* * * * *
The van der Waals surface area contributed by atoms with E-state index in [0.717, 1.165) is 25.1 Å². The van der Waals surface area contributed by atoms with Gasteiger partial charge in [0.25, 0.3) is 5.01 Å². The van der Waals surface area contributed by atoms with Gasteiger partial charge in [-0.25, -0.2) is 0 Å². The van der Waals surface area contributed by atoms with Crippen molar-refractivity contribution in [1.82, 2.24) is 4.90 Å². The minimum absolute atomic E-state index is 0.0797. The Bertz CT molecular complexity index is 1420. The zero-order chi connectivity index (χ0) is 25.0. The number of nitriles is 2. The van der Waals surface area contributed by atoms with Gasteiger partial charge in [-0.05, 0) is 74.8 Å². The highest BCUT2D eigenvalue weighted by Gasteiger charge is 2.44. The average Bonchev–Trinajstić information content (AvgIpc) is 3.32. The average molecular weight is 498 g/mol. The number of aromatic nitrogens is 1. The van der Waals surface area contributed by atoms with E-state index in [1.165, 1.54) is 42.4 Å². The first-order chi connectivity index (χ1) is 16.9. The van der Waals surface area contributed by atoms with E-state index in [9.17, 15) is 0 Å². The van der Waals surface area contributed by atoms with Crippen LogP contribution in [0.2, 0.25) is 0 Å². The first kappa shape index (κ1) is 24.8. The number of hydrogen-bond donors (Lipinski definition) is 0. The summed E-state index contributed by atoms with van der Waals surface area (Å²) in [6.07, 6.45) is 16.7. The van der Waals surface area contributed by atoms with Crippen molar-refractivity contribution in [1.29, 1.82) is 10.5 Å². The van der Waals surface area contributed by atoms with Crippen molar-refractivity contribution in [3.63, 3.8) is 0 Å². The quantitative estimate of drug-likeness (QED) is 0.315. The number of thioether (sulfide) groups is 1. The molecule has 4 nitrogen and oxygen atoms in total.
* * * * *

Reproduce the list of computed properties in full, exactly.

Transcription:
The van der Waals surface area contributed by atoms with E-state index in [0.717, 1.165) is 25.1 Å². The van der Waals surface area contributed by atoms with Gasteiger partial charge in [0.25, 0.3) is 5.01 Å². The van der Waals surface area contributed by atoms with Gasteiger partial charge in [-0.25, -0.2) is 0 Å². The van der Waals surface area contributed by atoms with Crippen molar-refractivity contribution in [1.82, 2.24) is 4.90 Å². The minimum absolute atomic E-state index is 0.0797. The Bertz CT molecular complexity index is 1420. The zero-order chi connectivity index (χ0) is 25.0. The number of nitriles is 2. The van der Waals surface area contributed by atoms with Gasteiger partial charge in [-0.05, 0) is 74.8 Å². The highest BCUT2D eigenvalue weighted by Gasteiger charge is 2.44. The average Bonchev–Trinajstić information content (AvgIpc) is 3.32. The average molecular weight is 498 g/mol. The number of aromatic nitrogens is 1. The van der Waals surface area contributed by atoms with E-state index in [1.165, 1.54) is 42.4 Å². The first-order chi connectivity index (χ1) is 16.9. The van der Waals surface area contributed by atoms with E-state index in [9.17, 15) is 0 Å². The van der Waals surface area contributed by atoms with Crippen LogP contribution in [0.2, 0.25) is 0 Å². The first kappa shape index (κ1) is 24.8. The number of hydrogen-bond donors (Lipinski definition) is 0. The summed E-state index contributed by atoms with van der Waals surface area (Å²) in [6.07, 6.45) is 16.7. The van der Waals surface area contributed by atoms with Crippen molar-refractivity contribution in [1.29, 1.82) is 10.5 Å². The van der Waals surface area contributed by atoms with Crippen molar-refractivity contribution in [3.63, 3.8) is 0 Å². The quantitative estimate of drug-likeness (QED) is 0.315. The number of thioether (sulfide) groups is 1. The molecule has 4 nitrogen and oxygen atoms in total.